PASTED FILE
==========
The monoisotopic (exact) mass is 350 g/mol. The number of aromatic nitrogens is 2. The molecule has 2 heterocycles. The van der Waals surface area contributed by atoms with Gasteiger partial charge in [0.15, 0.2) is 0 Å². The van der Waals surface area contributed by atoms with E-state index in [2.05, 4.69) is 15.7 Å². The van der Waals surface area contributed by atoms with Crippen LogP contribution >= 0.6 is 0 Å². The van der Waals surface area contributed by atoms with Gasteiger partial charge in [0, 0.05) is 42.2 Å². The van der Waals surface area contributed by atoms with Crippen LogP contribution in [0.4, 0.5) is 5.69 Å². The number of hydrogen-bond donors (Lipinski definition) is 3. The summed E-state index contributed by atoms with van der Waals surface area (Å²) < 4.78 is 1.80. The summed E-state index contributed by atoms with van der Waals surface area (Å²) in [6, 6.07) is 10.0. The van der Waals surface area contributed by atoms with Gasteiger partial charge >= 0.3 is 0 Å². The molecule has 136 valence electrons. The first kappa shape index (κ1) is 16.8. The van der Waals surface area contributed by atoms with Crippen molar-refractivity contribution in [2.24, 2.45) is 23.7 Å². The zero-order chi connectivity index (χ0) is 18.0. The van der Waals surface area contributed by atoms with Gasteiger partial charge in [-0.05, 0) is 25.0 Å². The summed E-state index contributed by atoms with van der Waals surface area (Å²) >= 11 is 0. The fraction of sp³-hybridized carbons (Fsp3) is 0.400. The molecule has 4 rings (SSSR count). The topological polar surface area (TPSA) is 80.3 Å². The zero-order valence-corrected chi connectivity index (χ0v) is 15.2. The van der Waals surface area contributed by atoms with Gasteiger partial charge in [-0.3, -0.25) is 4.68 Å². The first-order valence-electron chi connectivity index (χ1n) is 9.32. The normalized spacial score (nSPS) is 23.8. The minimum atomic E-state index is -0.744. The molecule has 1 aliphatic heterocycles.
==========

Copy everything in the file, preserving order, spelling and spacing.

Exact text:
The monoisotopic (exact) mass is 350 g/mol. The number of aromatic nitrogens is 2. The molecule has 2 heterocycles. The van der Waals surface area contributed by atoms with Gasteiger partial charge in [0.15, 0.2) is 0 Å². The van der Waals surface area contributed by atoms with E-state index in [2.05, 4.69) is 15.7 Å². The van der Waals surface area contributed by atoms with Crippen LogP contribution >= 0.6 is 0 Å². The van der Waals surface area contributed by atoms with Gasteiger partial charge in [0, 0.05) is 42.2 Å². The van der Waals surface area contributed by atoms with Crippen LogP contribution in [0.4, 0.5) is 5.69 Å². The number of hydrogen-bond donors (Lipinski definition) is 3. The summed E-state index contributed by atoms with van der Waals surface area (Å²) < 4.78 is 1.80. The summed E-state index contributed by atoms with van der Waals surface area (Å²) in [6, 6.07) is 10.0. The van der Waals surface area contributed by atoms with Gasteiger partial charge >= 0.3 is 0 Å². The molecule has 136 valence electrons. The first kappa shape index (κ1) is 16.8. The van der Waals surface area contributed by atoms with Crippen molar-refractivity contribution in [2.24, 2.45) is 23.7 Å². The zero-order chi connectivity index (χ0) is 18.0. The van der Waals surface area contributed by atoms with Gasteiger partial charge in [-0.05, 0) is 25.0 Å². The summed E-state index contributed by atoms with van der Waals surface area (Å²) >= 11 is 0. The fraction of sp³-hybridized carbons (Fsp3) is 0.400. The molecule has 4 rings (SSSR count). The topological polar surface area (TPSA) is 80.3 Å². The zero-order valence-corrected chi connectivity index (χ0v) is 15.2. The van der Waals surface area contributed by atoms with Gasteiger partial charge in [-0.3, -0.25) is 4.68 Å². The first-order valence-electron chi connectivity index (χ1n) is 9.32. The normalized spacial score (nSPS) is 23.8. The minimum atomic E-state index is -0.744. The molecule has 1 aliphatic heterocycles.